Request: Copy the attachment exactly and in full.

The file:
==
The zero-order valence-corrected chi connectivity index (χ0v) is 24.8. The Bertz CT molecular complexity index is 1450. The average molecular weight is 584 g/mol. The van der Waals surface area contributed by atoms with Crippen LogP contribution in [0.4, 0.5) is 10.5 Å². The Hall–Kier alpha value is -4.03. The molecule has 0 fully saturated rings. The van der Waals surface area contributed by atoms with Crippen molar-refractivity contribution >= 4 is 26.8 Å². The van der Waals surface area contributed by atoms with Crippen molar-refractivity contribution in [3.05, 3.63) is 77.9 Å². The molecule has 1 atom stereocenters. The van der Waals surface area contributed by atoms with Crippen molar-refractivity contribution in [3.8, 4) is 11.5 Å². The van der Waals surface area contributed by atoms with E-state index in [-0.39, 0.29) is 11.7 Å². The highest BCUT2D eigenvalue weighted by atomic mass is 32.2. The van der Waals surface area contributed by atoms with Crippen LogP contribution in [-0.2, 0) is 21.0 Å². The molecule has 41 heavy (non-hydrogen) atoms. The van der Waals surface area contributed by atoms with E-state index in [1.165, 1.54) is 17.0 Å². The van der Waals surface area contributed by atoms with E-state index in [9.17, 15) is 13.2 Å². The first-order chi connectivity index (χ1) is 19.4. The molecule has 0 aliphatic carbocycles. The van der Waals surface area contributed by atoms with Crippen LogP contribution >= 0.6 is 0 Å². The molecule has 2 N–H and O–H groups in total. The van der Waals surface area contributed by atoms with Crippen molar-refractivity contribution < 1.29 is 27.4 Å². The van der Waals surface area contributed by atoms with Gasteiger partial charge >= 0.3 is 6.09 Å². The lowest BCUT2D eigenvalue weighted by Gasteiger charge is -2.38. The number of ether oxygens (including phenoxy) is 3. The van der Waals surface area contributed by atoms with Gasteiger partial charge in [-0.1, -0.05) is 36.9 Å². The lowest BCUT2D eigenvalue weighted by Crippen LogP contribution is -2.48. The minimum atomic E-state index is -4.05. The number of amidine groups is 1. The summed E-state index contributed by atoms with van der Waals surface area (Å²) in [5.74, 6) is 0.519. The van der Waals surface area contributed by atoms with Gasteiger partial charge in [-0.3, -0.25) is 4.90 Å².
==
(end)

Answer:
The zero-order valence-corrected chi connectivity index (χ0v) is 24.8. The Bertz CT molecular complexity index is 1450. The average molecular weight is 584 g/mol. The van der Waals surface area contributed by atoms with Crippen LogP contribution in [0.4, 0.5) is 10.5 Å². The Hall–Kier alpha value is -4.03. The molecule has 0 fully saturated rings. The van der Waals surface area contributed by atoms with Crippen molar-refractivity contribution >= 4 is 26.8 Å². The van der Waals surface area contributed by atoms with Crippen molar-refractivity contribution in [3.05, 3.63) is 77.9 Å². The molecule has 1 atom stereocenters. The van der Waals surface area contributed by atoms with Crippen molar-refractivity contribution in [3.8, 4) is 11.5 Å². The van der Waals surface area contributed by atoms with E-state index in [-0.39, 0.29) is 11.7 Å². The highest BCUT2D eigenvalue weighted by atomic mass is 32.2. The van der Waals surface area contributed by atoms with Crippen LogP contribution in [-0.2, 0) is 21.0 Å². The molecule has 41 heavy (non-hydrogen) atoms. The van der Waals surface area contributed by atoms with E-state index in [1.165, 1.54) is 17.0 Å². The van der Waals surface area contributed by atoms with E-state index in [9.17, 15) is 13.2 Å². The first-order chi connectivity index (χ1) is 19.4. The molecule has 0 aliphatic carbocycles. The van der Waals surface area contributed by atoms with Crippen LogP contribution >= 0.6 is 0 Å². The molecule has 2 N–H and O–H groups in total. The van der Waals surface area contributed by atoms with Crippen molar-refractivity contribution < 1.29 is 27.4 Å². The van der Waals surface area contributed by atoms with Gasteiger partial charge >= 0.3 is 6.09 Å². The lowest BCUT2D eigenvalue weighted by Gasteiger charge is -2.38. The number of ether oxygens (including phenoxy) is 3. The van der Waals surface area contributed by atoms with Gasteiger partial charge in [-0.1, -0.05) is 36.9 Å². The lowest BCUT2D eigenvalue weighted by Crippen LogP contribution is -2.48. The minimum atomic E-state index is -4.05. The number of amidine groups is 1. The summed E-state index contributed by atoms with van der Waals surface area (Å²) in [5.74, 6) is 0.519. The van der Waals surface area contributed by atoms with Gasteiger partial charge in [-0.3, -0.25) is 4.90 Å².